My dearest LSAT studiers, how ya doin’? I hope things are moving steadily and progressively forward for you as the test is approaching. In the midst of all the craziness with Logic Games anxiety, Reading Comprehension ennui, and let’s not forget Logical Reasoning anger, I wanted to take a moment and check in with you about Law School. After all, isn’t that the point of all of this? There are 199 ABA approved law schools in the United States. How in the world are you going to pick the right one for you?
I know many students just want to get into a top 20 school and call it a day. Well, even so, how will you choose which of those 20 to apply to? Each application will cost you anywhere from $50 to a $100. That becomes a pretty penny once your “apply to” list gets longer. Now, some of you have the money, and don’t mind throwing it at a long list. But, I know I didn’t have that kind of cash when I was applying to law school. I had saved enough money to apply to ten schools; and that was a lot (around $600)! Always try and get a fee waiver when you can. Attending LSAC conferences can be helpful in getting waivers, and going straight to the school for a waiver can also prove fruitful.
I gave myself three “reach” schools. These reach schools were schools that I really wanted to go to, but my undergraduate GPA was on the lower end of the 25th to 75th percentile of acceptance rates. For those of you reading this and thinking, well my GPA and LSAT score fall into the high range of every top 20 school, then stop reading this blog and go make yourself a margarita. For the rest of us, choose two to three reach schools. These are schools you know you have a chance of getting into, but a somewhat slimmer chance than you’re comfortable with.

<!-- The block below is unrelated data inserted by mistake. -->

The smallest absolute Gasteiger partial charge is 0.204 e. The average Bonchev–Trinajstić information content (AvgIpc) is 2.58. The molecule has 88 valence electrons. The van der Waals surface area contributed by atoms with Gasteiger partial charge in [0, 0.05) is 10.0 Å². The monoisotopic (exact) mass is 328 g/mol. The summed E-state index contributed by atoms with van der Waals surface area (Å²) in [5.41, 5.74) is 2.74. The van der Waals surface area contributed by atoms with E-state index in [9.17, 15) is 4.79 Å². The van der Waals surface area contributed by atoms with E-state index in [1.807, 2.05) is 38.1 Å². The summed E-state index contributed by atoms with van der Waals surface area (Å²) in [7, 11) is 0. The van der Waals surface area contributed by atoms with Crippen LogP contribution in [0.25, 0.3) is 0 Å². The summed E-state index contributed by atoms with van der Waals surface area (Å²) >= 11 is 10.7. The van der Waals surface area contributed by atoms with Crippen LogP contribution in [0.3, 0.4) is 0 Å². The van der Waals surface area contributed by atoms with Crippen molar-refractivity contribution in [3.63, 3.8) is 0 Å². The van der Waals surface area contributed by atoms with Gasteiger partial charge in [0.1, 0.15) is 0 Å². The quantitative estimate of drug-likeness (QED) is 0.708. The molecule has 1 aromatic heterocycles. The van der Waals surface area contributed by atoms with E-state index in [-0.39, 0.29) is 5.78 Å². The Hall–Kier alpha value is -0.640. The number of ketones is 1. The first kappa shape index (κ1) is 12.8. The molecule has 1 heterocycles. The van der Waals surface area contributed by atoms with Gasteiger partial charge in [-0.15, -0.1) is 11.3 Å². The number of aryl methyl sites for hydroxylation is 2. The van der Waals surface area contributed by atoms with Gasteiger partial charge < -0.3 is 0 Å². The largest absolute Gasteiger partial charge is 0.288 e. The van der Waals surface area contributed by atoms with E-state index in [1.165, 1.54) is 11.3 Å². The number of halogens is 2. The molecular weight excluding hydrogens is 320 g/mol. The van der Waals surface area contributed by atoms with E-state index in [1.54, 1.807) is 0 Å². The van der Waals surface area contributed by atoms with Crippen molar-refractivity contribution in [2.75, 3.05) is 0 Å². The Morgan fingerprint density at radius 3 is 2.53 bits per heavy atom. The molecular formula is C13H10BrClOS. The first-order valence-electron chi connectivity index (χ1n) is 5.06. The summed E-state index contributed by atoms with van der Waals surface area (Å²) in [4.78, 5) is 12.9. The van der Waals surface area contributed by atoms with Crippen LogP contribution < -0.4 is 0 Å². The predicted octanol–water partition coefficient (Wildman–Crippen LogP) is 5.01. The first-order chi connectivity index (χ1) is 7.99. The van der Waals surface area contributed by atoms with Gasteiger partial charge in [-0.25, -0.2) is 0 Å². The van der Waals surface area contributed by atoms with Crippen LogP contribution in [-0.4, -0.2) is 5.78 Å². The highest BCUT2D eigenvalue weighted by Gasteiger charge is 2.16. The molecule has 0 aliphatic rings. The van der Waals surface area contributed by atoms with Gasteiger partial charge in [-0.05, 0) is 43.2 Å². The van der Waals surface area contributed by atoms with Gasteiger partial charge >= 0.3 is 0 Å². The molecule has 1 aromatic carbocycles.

After my reach schools, I applied to five schools I was both confident I could get into and confident I wanted to go to. I decided that these schools would be judged by a number of different things. I looked at percentage of students that passed the bar exam in each school. Next, I took a look at location. I looked at the different states I was okay with working in. It’s not a guarantee, but many of law students end up working in the state that their school is in because that is where they make all their connections and that is where many of the school’s alumni are. Another thing I focused on for location was where I was okay with living. Again, there’s a good chance you might work/live in the state your school is in. At the very least, you’ll be there for three years. I, for instance, am very adverse to humidity. Therefore, I was able to cross out a bunch of schools because I didn’t want to have to deal with unwelcome weather. Next, I looked at curriculum. Though many law schools offer the same courses during their 1L year, some have extra classes students have to take. You must consider the difficulty and amount of stress you will already be encountering during 1L. It’s prudent to choose a school that doesn’t overload you with classes, as well. The last thing I checked out was the different programs, including internships and externships, each school offered. Different schools offer different programs. Some programs were really “make it or break it” for me. I encourage you to go research and really look into what the schools you are applying to offer.
Alright, so the last two schools were my “back ups.” I applied to two schools that I knew I was guaranteed to get in to. This is really important to do because these are the schools that offer you a lot of money.
Remember, this is how I chose the schools I applied to and what worked for me. I just wanted to share with you my experience and how I felt about it. Go ahead and make your list on your off-time. After you take the LSAT, do your research on each school. It’s the next three years of your life; it’s worth it. And for now, get back to those Logical Reasoning questions!